Some say Brady is a hard man to warm to. Well he does have more than $100 million in the bank, is married to Brazilian Gisele Bundchen, since 2001 one of the highest paid supermodels in the world and still has his clean, college graduate looks. Clean partly because of his fanatical meditation, yoga, resistance training and diet regime which involves drinking some 200 oz of water (25 glasses) a day and avoiding most fruits, mushrooms, tomatoes, peppers, coffee, white sugar, flour, gluten, dairy, cereal, white rice, potatoes, bread and, not surprisingly fizzy drinks including Gatorade. OK so maybe he can invoke just a little envy and resentment. Not that he's always had it easy. He wasn't highly fancied as a college player and wasn't selected until the sixth round of the 2000 college draft, which means all the teams passed over him at least five times. He was picked in 199th place, with 6 quarterbacks selected ahead of him.
However, after a season as back up quarterback he then held the starting role for the Patriots for 20 seasons, the most for an NFL quarterback with one franchise. Other than missing the entire 2008 season with a knee injury he has remained almost injury free.
When his team went to Green Bay for last week's NFC Conference Championship match many thought it was a game too far for the old stager. For a start, while Brady is used to playing in the cold after his time in Massachusetts, his Tampa team are used to warmer climes than Wisconsin in January. As it turned out, although the Bucs lead from start to finish, Brady didn't actually have that great a match. He threw three touchdown passes but was also intercepted three times, turning over possession. Maybe that's why The Tampa defence (remember that's pronounced Dee-fence and often shortened to just "D") played a big role in the win.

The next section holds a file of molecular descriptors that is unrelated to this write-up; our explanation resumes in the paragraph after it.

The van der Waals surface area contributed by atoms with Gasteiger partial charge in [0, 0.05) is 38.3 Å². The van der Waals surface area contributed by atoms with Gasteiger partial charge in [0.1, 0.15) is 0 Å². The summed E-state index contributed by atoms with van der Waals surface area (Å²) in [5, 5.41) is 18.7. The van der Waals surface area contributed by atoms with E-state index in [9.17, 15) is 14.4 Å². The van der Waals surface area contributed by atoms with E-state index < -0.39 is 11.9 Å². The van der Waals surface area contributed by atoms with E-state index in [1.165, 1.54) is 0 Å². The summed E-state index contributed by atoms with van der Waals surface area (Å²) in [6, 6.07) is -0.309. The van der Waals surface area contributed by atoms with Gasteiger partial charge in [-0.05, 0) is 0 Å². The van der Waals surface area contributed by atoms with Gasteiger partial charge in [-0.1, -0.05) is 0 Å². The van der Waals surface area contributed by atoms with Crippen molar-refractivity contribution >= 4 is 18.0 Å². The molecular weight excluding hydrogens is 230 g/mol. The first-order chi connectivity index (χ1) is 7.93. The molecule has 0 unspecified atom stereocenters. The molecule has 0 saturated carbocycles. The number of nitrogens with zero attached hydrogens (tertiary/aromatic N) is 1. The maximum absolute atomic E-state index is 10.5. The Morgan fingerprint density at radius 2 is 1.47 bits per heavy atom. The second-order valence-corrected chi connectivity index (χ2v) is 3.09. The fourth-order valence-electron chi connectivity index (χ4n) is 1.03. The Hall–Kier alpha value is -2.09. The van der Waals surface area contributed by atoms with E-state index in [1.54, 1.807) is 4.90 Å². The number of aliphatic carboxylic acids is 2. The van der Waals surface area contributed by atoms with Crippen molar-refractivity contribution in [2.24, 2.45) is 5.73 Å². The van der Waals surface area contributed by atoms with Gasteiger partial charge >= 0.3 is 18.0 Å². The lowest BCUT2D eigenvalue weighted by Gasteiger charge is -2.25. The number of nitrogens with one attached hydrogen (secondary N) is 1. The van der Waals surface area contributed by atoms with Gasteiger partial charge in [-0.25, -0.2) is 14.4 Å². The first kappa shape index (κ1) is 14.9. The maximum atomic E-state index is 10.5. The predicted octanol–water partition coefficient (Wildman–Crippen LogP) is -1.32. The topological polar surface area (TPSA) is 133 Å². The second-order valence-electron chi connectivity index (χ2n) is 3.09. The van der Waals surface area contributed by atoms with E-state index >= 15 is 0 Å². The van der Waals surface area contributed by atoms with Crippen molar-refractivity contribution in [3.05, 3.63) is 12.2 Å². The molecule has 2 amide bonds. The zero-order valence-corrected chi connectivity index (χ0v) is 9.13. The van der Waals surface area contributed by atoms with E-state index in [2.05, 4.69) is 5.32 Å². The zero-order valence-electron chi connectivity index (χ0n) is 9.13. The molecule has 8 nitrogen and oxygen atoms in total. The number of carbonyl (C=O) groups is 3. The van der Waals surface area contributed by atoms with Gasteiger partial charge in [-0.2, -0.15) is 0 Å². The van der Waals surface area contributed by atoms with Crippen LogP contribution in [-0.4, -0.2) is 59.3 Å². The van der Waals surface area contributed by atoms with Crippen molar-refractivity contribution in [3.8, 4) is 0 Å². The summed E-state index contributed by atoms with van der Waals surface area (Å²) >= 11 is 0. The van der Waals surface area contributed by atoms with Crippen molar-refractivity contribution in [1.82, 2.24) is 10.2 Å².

But Brady's record speaks for itself. Can he go one further and win a seventh Superbowl on 7 February? Again most experts think not. He's up against last season's winners, Kansas City, with their outstanding young quarterback Patrick Mahomes. At 25 Mahomes is currently top of that all time career passer average list I mentioned earlier. On other stats Mahomes also leads Brady, for example pass completion percentage. As you might expect given their ages Mahomes is far more dynamic and Kansas currently run a bewildering array of plays with lots of players in motion to confuse the D. They also have two of the quickest players in a league where there are some genuine sprinters in Tyreek Hill (called "the cheetah" for a reason) and Mecole Hardman, though the latter is very young, very raw and sometimes error prone. Perhaps more significantly the Kansas D also look very dynamic.